By Sue-Ann Wayow
THE road to Junction Village began on March 27 at the Naparima Bowl in San Fernando and ended on on April 4 at Queen’s Hall, Port-of-Spain.
The play attracted many patrons and Covid-19 protocols were adhered to.
I was one of the few productions that took place at performance spaced through Trinidad and Tobago during the Covid-19 pandemic. During its run, 50% capacity were allowed but, a upsurge in Covid-19 cases has forced the Government to close all performance spaces.
The production by Trinidad and Tobago playwright Douglas Archibald was hosted by the Ministry of Tourism, Culture and the Arts (MTCA) and Tourism Minister Randall Mitchell also attended on March 27.
It featured a 15-member cast by the National Theatre Arts Company of Trinidad and Tobago (NTAC). It is NTAC’s first show with a live audience since early 2020.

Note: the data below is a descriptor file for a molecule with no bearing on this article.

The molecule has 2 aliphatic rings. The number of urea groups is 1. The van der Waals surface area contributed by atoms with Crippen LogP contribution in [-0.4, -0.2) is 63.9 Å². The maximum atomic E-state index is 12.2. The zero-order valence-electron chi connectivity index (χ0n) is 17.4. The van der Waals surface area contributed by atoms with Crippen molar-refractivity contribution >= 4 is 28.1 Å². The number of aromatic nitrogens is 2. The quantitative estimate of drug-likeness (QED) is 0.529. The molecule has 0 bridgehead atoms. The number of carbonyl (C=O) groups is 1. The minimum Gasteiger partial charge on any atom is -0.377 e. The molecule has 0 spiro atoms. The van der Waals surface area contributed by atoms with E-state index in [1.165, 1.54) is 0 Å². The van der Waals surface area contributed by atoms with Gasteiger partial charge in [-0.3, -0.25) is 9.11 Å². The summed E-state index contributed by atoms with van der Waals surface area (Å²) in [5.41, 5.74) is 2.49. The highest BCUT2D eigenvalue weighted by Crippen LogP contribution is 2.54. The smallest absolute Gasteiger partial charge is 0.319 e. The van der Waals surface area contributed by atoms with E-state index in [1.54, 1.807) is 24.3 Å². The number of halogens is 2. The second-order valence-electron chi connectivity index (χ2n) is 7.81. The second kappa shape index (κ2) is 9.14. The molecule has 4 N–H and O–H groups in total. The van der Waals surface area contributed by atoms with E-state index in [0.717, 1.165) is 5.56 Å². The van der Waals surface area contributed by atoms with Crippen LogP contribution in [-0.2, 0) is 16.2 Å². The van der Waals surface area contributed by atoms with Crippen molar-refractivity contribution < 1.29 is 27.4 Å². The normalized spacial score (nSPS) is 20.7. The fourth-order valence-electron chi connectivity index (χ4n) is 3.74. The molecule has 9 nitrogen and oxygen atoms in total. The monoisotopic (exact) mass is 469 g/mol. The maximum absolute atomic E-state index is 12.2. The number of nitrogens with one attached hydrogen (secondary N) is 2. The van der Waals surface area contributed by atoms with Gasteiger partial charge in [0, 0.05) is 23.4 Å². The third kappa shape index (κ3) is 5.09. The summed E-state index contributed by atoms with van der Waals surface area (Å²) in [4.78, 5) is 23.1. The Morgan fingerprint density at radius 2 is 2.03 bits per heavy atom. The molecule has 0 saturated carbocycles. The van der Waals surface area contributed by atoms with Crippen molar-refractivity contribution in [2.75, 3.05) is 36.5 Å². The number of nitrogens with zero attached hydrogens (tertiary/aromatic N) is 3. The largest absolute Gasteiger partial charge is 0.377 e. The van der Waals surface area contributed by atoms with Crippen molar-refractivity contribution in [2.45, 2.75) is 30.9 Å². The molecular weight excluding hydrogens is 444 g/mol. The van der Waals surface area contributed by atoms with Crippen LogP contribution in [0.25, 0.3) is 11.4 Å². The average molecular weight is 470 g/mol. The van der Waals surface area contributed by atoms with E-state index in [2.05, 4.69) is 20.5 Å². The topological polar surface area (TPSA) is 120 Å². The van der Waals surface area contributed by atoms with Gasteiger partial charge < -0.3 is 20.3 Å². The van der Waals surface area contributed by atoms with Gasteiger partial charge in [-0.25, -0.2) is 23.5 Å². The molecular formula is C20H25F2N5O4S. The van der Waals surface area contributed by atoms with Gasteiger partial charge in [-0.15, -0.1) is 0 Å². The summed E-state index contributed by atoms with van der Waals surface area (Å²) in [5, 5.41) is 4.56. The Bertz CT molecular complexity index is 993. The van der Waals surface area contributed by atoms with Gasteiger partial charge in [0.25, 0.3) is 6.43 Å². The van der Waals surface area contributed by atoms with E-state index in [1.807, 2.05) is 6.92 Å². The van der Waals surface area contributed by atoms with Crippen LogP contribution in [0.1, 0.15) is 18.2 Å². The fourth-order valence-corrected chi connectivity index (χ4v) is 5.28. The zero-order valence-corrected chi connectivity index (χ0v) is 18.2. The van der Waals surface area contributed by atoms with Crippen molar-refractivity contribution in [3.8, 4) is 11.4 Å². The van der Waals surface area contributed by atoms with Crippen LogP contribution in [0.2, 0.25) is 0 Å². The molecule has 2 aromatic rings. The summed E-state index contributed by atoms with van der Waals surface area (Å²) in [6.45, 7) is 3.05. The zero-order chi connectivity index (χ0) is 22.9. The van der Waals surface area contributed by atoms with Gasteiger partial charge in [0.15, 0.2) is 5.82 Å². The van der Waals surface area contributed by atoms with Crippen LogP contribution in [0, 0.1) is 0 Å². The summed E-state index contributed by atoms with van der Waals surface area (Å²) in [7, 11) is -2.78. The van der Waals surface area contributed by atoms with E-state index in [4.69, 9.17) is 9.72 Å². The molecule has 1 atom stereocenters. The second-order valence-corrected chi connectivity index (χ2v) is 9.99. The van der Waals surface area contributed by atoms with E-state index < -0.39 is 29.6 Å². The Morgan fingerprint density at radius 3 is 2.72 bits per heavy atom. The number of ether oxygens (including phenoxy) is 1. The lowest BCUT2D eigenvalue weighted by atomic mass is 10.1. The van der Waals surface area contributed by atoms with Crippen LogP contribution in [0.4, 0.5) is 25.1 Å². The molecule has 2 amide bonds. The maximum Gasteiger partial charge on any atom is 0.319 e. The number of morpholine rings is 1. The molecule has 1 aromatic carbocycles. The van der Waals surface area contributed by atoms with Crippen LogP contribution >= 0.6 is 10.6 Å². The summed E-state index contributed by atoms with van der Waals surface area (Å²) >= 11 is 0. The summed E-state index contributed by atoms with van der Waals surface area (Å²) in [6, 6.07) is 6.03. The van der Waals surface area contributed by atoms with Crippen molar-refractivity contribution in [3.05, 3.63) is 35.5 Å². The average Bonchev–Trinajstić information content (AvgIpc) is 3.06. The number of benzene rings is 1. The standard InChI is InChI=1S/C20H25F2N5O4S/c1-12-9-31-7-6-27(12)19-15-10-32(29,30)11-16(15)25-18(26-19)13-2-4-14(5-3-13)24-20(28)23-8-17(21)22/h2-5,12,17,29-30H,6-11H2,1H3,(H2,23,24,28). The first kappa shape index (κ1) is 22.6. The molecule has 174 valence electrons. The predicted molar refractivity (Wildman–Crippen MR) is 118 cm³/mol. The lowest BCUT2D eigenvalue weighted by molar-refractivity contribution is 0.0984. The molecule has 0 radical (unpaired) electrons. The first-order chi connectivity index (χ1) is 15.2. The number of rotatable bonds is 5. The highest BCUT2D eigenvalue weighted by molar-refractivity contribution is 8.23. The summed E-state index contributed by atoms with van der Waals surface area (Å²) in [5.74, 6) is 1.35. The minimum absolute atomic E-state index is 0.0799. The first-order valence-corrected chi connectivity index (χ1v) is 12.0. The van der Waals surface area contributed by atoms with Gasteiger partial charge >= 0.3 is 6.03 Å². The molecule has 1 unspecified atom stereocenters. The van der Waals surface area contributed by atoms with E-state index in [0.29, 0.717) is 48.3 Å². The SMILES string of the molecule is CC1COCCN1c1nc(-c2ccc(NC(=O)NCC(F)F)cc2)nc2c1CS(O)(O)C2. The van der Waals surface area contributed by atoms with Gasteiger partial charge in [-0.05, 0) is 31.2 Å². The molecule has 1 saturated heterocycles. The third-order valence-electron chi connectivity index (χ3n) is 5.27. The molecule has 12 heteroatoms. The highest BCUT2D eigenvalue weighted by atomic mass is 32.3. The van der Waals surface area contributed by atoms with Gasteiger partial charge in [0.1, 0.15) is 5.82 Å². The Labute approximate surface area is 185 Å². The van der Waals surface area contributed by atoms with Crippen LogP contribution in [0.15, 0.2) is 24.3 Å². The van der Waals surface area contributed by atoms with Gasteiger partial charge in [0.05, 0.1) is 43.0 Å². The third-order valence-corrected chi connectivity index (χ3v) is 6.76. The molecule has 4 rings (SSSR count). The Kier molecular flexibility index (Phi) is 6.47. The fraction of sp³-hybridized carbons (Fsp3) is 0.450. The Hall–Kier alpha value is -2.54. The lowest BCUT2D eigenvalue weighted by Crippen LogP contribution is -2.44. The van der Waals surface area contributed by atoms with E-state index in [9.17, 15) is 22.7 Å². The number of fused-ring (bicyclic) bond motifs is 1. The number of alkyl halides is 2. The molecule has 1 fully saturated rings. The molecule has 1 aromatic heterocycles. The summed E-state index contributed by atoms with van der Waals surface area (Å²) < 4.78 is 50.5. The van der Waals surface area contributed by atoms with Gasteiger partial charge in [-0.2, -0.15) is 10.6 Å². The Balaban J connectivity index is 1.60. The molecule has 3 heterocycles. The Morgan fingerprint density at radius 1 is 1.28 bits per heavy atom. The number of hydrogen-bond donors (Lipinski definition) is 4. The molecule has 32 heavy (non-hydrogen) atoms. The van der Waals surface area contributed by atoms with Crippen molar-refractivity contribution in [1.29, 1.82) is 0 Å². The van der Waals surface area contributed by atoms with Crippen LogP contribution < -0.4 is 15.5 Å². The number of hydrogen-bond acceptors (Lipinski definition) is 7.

The comedy Junction Village is set in the 1950s during a traditional bongo night and tells the story of a village gathering to pay their respects to a stalwart from the community who is close to death.
The setting and costuming was spot on for the designated period paying great attention to detail down to the wooden mirror on the wall.
Each character entrance was dramatic and all parts were played well. Themes of alcoholism, sex, friendship and family were explored. Added with music and dance, the two-hour production was more than the ticket price of $50.